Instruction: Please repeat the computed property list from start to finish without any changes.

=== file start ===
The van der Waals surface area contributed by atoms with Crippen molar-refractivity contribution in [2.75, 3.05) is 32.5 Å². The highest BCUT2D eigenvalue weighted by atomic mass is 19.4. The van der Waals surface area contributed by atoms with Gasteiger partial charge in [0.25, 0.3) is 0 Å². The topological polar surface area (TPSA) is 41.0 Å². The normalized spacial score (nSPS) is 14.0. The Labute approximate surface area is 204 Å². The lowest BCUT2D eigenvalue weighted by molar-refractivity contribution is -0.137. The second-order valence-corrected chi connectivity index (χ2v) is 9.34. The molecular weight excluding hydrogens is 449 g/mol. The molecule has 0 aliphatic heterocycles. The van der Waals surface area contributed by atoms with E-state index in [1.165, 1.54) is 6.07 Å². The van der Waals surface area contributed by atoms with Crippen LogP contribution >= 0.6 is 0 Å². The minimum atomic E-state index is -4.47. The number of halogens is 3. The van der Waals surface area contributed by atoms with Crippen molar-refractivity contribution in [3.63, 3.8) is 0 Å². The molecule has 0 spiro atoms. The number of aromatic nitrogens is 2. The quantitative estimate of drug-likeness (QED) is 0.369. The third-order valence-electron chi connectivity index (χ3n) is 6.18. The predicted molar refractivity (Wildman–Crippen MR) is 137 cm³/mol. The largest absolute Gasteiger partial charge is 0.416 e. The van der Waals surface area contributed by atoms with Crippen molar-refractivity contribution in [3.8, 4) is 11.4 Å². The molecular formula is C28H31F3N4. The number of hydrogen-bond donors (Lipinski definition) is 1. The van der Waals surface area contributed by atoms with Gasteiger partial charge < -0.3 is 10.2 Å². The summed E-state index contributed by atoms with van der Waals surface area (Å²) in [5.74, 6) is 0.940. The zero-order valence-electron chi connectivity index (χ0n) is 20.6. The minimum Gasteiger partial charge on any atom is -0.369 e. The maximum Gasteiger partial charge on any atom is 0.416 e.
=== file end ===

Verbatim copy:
The van der Waals surface area contributed by atoms with Crippen molar-refractivity contribution in [2.75, 3.05) is 32.5 Å². The highest BCUT2D eigenvalue weighted by atomic mass is 19.4. The van der Waals surface area contributed by atoms with Gasteiger partial charge in [0.25, 0.3) is 0 Å². The topological polar surface area (TPSA) is 41.0 Å². The normalized spacial score (nSPS) is 14.0. The Labute approximate surface area is 204 Å². The lowest BCUT2D eigenvalue weighted by molar-refractivity contribution is -0.137. The second-order valence-corrected chi connectivity index (χ2v) is 9.34. The molecular weight excluding hydrogens is 449 g/mol. The molecule has 0 aliphatic heterocycles. The van der Waals surface area contributed by atoms with E-state index in [1.165, 1.54) is 6.07 Å². The van der Waals surface area contributed by atoms with Crippen LogP contribution >= 0.6 is 0 Å². The minimum atomic E-state index is -4.47. The number of halogens is 3. The van der Waals surface area contributed by atoms with Crippen molar-refractivity contribution in [3.63, 3.8) is 0 Å². The molecule has 0 spiro atoms. The number of aromatic nitrogens is 2. The quantitative estimate of drug-likeness (QED) is 0.369. The third-order valence-electron chi connectivity index (χ3n) is 6.18. The predicted molar refractivity (Wildman–Crippen MR) is 137 cm³/mol. The largest absolute Gasteiger partial charge is 0.416 e. The van der Waals surface area contributed by atoms with Crippen molar-refractivity contribution in [3.8, 4) is 11.4 Å². The molecular formula is C28H31F3N4. The number of hydrogen-bond donors (Lipinski definition) is 1. The van der Waals surface area contributed by atoms with Gasteiger partial charge < -0.3 is 10.2 Å². The summed E-state index contributed by atoms with van der Waals surface area (Å²) in [5.74, 6) is 0.940. The zero-order valence-electron chi connectivity index (χ0n) is 20.6. The minimum Gasteiger partial charge on any atom is -0.369 e. The maximum Gasteiger partial charge on any atom is 0.416 e.